Generally, tequila has a unique earthy flavor with an alcohol kick. Dependent on where the agave was grown and the style, each tequila is slightly different. Blanco tequilas offer the purest tequila taste, with an earthy, semi-sweet, distinctly agave flavor. Tequila made in lowland areas tends to be fruitier and earthier, while tequila from the highlands is greener and brighter. With barrel aging, tequila begins to take on oaky flavors of varying degrees.
There are five types of tequila. The distinctions are based on standards set by the CRT according to how they're finished. Some tequilas are unaged and clear, while others take on an amber color from one of two possible sources: additives like caramel color or barrel aging.
- Blanco Tequila: Blanco (or silver, white) tequila is a clear spirit. These tequilas are rested no more than 60 days in stainless steel or oak tanks if they are aged at all. In general, it's a quality, affordable, all-purpose tequila for mixed drinks and shots.
- Joven Tequila: Joven (young) or oro (gold) tequila is a blend of white and aged tequilas, and it may include any of the approved mellowing ingredients. Often, inexpensive "gold" tequila is a mixto that includes caramel or a similar additive, and joven tequila can be quite impressive.
- Reposado Tequila: Reposado (rested) tequilas are aged in oak casks for a minimum of two months; many from three to nine months. The barrels mellow the flavors of a blanco and impart a soft oakiness and light straw color. Many distilleries age their tequilas in used bourbon barrels, which adds another dimension to the finished taste. These tequilas are enjoyable straight and in high-end cocktails.
- Añejo Tequila: Añejo (old) tequila is aged, often in white French oak or bourbon barrels, for a minimum of one year to produce a dark, very robust spirit. Many añejos are aged between 18 months and three years. These tend to be very smooth with a nice balance of agave and oak flavors accented by butterscotch and caramel undertones.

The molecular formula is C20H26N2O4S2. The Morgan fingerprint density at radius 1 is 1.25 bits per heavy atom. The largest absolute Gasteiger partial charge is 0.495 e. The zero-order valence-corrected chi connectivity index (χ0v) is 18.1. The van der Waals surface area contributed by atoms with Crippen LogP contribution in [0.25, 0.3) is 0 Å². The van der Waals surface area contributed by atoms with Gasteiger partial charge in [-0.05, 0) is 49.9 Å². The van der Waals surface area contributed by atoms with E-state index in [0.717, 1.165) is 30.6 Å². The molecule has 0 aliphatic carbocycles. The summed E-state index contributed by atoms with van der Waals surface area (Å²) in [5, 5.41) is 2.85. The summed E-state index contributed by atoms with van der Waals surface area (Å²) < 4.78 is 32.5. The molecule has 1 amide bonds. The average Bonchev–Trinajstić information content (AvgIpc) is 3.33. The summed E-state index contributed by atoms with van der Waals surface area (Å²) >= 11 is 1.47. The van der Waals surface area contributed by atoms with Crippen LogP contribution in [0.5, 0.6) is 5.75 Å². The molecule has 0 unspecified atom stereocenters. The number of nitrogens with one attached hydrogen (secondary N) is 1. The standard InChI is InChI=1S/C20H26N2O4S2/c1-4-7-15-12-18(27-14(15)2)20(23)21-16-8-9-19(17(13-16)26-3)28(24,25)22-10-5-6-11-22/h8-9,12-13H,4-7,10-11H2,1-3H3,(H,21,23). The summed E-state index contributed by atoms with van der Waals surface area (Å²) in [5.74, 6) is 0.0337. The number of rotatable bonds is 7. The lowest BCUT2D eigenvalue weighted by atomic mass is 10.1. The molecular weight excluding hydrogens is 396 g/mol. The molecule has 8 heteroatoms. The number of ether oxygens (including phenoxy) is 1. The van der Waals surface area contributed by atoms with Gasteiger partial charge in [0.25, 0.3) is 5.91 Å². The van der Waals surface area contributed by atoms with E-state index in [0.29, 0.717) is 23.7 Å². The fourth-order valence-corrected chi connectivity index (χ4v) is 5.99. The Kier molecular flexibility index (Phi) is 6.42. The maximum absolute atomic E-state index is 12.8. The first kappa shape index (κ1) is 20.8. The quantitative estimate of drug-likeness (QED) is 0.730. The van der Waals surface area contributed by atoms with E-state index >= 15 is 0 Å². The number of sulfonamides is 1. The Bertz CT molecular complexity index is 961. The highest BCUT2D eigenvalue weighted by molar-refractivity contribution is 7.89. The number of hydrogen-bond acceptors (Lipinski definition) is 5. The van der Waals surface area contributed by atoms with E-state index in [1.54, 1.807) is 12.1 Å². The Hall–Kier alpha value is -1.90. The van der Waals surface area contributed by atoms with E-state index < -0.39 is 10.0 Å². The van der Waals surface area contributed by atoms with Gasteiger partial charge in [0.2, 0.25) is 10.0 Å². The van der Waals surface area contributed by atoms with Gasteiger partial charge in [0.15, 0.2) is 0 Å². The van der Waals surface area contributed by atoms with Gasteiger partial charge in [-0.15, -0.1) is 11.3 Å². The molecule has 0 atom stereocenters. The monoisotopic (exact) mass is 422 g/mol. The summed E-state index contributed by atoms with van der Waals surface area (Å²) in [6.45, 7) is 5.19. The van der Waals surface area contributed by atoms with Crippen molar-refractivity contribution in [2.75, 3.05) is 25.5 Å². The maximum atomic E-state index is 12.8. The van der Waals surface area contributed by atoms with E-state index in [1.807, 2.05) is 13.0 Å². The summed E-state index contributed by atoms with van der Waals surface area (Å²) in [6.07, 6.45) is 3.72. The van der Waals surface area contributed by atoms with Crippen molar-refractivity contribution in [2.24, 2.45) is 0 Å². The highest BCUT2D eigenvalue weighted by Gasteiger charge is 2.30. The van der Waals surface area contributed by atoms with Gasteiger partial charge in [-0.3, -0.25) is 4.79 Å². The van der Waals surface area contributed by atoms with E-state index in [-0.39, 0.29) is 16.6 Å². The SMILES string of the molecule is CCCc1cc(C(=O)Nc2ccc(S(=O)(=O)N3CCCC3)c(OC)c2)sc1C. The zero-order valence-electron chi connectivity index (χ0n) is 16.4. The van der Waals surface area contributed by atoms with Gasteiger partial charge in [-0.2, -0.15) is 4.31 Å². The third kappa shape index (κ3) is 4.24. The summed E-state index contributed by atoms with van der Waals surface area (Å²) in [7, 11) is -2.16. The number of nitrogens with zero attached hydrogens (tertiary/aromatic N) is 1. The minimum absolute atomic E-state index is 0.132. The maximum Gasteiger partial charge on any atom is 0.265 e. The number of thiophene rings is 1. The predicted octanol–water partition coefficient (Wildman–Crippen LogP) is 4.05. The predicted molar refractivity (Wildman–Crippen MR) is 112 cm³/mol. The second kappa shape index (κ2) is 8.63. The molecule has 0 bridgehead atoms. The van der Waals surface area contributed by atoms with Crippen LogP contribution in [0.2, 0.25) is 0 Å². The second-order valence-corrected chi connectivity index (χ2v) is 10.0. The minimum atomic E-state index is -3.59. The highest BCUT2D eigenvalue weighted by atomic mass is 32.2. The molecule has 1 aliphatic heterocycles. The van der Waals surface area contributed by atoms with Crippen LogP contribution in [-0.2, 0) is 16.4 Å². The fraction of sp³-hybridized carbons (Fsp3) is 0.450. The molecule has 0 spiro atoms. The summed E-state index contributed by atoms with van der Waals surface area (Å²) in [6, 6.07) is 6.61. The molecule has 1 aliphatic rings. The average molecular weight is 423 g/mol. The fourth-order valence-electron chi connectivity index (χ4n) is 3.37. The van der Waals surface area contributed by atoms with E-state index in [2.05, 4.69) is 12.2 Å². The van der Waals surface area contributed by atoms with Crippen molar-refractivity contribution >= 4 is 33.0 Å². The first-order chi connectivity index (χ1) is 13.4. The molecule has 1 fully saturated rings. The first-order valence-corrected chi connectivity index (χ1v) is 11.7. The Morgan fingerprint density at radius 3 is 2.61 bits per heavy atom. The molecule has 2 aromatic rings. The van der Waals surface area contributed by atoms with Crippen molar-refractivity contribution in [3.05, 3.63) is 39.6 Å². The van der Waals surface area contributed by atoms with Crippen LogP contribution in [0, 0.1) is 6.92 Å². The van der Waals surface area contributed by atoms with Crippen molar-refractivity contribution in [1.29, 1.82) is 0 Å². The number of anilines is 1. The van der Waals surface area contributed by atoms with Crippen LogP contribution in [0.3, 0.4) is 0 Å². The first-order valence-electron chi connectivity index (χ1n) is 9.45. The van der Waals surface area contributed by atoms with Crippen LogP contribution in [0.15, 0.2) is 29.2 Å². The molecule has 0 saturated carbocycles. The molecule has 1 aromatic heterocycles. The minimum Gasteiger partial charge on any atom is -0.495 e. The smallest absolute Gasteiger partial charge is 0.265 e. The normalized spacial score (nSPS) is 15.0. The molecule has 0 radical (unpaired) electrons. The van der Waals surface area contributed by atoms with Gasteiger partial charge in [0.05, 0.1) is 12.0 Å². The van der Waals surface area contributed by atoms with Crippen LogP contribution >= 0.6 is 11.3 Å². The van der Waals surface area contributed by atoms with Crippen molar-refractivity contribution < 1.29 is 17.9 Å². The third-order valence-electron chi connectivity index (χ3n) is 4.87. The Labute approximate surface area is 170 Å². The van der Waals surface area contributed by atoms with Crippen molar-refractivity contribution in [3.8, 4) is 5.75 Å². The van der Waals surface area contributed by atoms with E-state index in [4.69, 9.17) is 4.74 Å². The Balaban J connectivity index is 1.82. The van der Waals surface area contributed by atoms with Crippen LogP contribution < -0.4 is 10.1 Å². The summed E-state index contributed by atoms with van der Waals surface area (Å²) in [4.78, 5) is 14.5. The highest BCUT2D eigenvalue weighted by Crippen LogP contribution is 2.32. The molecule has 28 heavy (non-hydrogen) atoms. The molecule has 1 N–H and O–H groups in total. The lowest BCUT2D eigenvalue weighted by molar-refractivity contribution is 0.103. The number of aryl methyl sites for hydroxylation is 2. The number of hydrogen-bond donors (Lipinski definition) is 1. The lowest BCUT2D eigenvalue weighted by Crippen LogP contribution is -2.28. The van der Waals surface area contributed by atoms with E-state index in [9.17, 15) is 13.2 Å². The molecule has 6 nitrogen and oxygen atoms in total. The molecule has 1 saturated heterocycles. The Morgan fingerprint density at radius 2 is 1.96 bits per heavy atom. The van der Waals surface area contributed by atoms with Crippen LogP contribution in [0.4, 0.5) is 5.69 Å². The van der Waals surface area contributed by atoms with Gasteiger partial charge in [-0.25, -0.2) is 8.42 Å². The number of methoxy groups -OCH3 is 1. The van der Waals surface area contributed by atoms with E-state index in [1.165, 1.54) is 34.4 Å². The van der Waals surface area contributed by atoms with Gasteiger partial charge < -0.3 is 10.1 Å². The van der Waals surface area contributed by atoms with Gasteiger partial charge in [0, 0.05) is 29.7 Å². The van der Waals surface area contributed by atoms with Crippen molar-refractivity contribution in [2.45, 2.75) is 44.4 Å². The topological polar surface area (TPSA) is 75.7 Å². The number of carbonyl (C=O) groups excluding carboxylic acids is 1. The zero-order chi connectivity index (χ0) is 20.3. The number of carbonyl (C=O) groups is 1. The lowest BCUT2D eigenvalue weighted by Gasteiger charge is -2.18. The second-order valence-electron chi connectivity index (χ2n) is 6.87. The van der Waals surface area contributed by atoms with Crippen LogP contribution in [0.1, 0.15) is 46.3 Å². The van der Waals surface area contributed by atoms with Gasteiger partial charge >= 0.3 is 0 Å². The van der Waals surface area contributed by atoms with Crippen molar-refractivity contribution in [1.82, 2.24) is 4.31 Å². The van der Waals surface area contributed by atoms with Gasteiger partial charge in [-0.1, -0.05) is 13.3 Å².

- Extra-Añejo Tequila: The change in the tequila market of recent decades led to the creation of the fifth type of tequila in 2006. Labeled extra-añejo or muy añejo (extra-old), these tequilas spend over three years in barrels and have a profile that rivals some of the oldest whiskies you can find.
How to Drink Tequila
Tequila is very versatile, and you can drink it in many ways. Aged tequilas are often sipped straight or on the rocks. Blanco tequilas are popularly used in tequila shots, drunk either straight with lemon and salt or with mixers. Any tequila, especially blancos and reposados, are excellent in mixed drinks.
Margaritas are the most famous tequila cocktails. They range from the original lime margarita to an array of fruity flavors and are either shaken or blended. Tequila's a great match for nearly any fruit (particularly citrus) and a fun base for spicy cocktails. You'll find also find drier martini-style tequila cocktails, tall and refreshing soda or juice highballs, and even a few sweet or creamy tequila recipes.
Tequila is an excellent pairing for Mexican and Tex-Mex food, and tequila cocktails make a nice addition to barbecues and summer parties.
While tequila cocktails are very diverse, there are a few essential recipes that should be included in everyone's tequila experience:
The tequila market is continually expanding, though a few well-known names remain popular. Most tequila brands offer a blanco, reposado, and añejo tequila in their portfolio. You can typically expect to pay $10 more when upgrading to the next level.
- 1800 Tequila
- Don Julio
- Jose Cuervo
Cooking With Tequila
You can incorporate tequila into food as well. It's most often used in marinades and salsas that are cold or lightly cooked. You'll find it in Mexican, Tex-Mex, and Caribbean recipes, often paired with bold flavors like cilantro, chile peppers, and citrus. Keep in mind that in uncooked foods like fresh salsa, the alcohol will not cook-off, so serve these to adults only.
Consejo Regulador del Tequila. International Protection of the Tequila Designation of Origin. 2019.